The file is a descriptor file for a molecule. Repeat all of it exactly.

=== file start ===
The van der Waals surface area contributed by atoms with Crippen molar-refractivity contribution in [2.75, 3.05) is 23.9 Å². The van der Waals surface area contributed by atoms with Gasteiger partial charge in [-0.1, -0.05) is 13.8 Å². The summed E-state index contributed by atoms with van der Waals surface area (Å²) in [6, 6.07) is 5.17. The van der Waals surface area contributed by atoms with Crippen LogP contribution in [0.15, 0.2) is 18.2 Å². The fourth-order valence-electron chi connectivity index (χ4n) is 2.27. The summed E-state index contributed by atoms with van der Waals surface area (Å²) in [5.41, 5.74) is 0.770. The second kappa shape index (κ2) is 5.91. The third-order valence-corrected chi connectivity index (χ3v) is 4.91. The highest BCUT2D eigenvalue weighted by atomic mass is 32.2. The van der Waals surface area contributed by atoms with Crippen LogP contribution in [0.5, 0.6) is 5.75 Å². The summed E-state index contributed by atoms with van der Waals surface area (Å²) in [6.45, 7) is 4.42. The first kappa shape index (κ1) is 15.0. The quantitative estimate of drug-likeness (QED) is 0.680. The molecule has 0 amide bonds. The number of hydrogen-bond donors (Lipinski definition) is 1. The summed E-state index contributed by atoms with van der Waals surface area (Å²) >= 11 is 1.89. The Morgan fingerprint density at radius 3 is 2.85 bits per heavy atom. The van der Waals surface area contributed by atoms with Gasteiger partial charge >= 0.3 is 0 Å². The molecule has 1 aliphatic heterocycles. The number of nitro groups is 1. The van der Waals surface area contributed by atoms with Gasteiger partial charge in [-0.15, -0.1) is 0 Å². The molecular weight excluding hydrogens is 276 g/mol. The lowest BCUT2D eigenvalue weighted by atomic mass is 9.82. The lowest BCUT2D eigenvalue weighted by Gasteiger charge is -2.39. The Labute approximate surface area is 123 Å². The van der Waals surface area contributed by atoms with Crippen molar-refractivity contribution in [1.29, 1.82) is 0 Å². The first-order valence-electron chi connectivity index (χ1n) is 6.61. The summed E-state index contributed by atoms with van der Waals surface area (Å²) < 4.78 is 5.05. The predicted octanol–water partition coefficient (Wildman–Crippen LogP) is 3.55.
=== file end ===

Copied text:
The van der Waals surface area contributed by atoms with Crippen molar-refractivity contribution in [2.75, 3.05) is 23.9 Å². The van der Waals surface area contributed by atoms with Gasteiger partial charge in [-0.1, -0.05) is 13.8 Å². The summed E-state index contributed by atoms with van der Waals surface area (Å²) in [6, 6.07) is 5.17. The van der Waals surface area contributed by atoms with Crippen LogP contribution in [0.15, 0.2) is 18.2 Å². The fourth-order valence-electron chi connectivity index (χ4n) is 2.27. The summed E-state index contributed by atoms with van der Waals surface area (Å²) in [5.41, 5.74) is 0.770. The second kappa shape index (κ2) is 5.91. The third-order valence-corrected chi connectivity index (χ3v) is 4.91. The highest BCUT2D eigenvalue weighted by atomic mass is 32.2. The van der Waals surface area contributed by atoms with Crippen LogP contribution in [0.5, 0.6) is 5.75 Å². The summed E-state index contributed by atoms with van der Waals surface area (Å²) in [6.45, 7) is 4.42. The first kappa shape index (κ1) is 15.0. The quantitative estimate of drug-likeness (QED) is 0.680. The molecule has 0 amide bonds. The number of hydrogen-bond donors (Lipinski definition) is 1. The summed E-state index contributed by atoms with van der Waals surface area (Å²) >= 11 is 1.89. The Morgan fingerprint density at radius 3 is 2.85 bits per heavy atom. The van der Waals surface area contributed by atoms with Gasteiger partial charge >= 0.3 is 0 Å². The molecule has 1 aliphatic heterocycles. The number of nitro groups is 1. The van der Waals surface area contributed by atoms with Gasteiger partial charge in [-0.15, -0.1) is 0 Å². The molecular weight excluding hydrogens is 276 g/mol. The lowest BCUT2D eigenvalue weighted by atomic mass is 9.82. The lowest BCUT2D eigenvalue weighted by Gasteiger charge is -2.39. The Labute approximate surface area is 123 Å². The van der Waals surface area contributed by atoms with Crippen molar-refractivity contribution in [1.29, 1.82) is 0 Å². The first-order valence-electron chi connectivity index (χ1n) is 6.61. The summed E-state index contributed by atoms with van der Waals surface area (Å²) < 4.78 is 5.05. The predicted octanol–water partition coefficient (Wildman–Crippen LogP) is 3.55.